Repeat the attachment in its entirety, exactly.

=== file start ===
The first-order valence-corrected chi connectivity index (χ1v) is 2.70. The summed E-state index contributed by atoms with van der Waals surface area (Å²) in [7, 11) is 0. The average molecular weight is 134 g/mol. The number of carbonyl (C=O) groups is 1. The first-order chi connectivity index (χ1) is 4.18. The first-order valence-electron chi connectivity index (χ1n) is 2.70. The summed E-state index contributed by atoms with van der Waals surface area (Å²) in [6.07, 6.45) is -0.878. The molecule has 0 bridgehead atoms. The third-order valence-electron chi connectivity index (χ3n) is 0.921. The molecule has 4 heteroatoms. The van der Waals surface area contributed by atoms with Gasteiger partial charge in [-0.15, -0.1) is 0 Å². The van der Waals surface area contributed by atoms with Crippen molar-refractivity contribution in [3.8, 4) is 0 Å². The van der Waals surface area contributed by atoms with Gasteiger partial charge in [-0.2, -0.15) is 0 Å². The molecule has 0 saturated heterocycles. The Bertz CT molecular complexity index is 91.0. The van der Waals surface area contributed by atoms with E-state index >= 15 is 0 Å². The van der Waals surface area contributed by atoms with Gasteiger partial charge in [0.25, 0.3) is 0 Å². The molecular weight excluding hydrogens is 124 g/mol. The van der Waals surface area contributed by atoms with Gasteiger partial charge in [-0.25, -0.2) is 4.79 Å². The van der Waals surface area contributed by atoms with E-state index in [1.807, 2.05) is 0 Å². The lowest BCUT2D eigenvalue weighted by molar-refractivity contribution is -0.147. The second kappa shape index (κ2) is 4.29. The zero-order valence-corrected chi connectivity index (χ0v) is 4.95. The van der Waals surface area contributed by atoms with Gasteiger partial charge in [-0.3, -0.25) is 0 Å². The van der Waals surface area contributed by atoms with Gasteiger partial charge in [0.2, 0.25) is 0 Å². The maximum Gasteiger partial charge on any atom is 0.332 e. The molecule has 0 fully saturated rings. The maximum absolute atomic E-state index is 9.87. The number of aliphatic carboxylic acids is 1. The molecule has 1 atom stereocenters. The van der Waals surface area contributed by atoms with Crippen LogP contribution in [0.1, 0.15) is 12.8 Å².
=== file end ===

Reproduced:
The first-order valence-corrected chi connectivity index (χ1v) is 2.70. The summed E-state index contributed by atoms with van der Waals surface area (Å²) in [7, 11) is 0. The average molecular weight is 134 g/mol. The number of carbonyl (C=O) groups is 1. The first-order chi connectivity index (χ1) is 4.18. The first-order valence-electron chi connectivity index (χ1n) is 2.70. The summed E-state index contributed by atoms with van der Waals surface area (Å²) in [6.07, 6.45) is -0.878. The molecule has 0 bridgehead atoms. The third-order valence-electron chi connectivity index (χ3n) is 0.921. The molecule has 4 heteroatoms. The van der Waals surface area contributed by atoms with Gasteiger partial charge in [-0.15, -0.1) is 0 Å². The van der Waals surface area contributed by atoms with Crippen molar-refractivity contribution in [3.8, 4) is 0 Å². The van der Waals surface area contributed by atoms with Gasteiger partial charge in [-0.2, -0.15) is 0 Å². The molecule has 0 saturated heterocycles. The Bertz CT molecular complexity index is 91.0. The van der Waals surface area contributed by atoms with E-state index >= 15 is 0 Å². The van der Waals surface area contributed by atoms with Gasteiger partial charge in [0.25, 0.3) is 0 Å². The molecular weight excluding hydrogens is 124 g/mol. The van der Waals surface area contributed by atoms with Gasteiger partial charge in [-0.25, -0.2) is 4.79 Å². The van der Waals surface area contributed by atoms with E-state index in [1.807, 2.05) is 0 Å². The lowest BCUT2D eigenvalue weighted by molar-refractivity contribution is -0.147. The second kappa shape index (κ2) is 4.29. The zero-order valence-corrected chi connectivity index (χ0v) is 4.95. The van der Waals surface area contributed by atoms with Gasteiger partial charge in [-0.3, -0.25) is 0 Å². The van der Waals surface area contributed by atoms with Gasteiger partial charge in [0.2, 0.25) is 0 Å². The maximum Gasteiger partial charge on any atom is 0.332 e. The molecule has 0 fully saturated rings. The maximum absolute atomic E-state index is 9.87. The number of aliphatic carboxylic acids is 1. The molecule has 1 atom stereocenters. The van der Waals surface area contributed by atoms with Crippen LogP contribution in [0.1, 0.15) is 12.8 Å².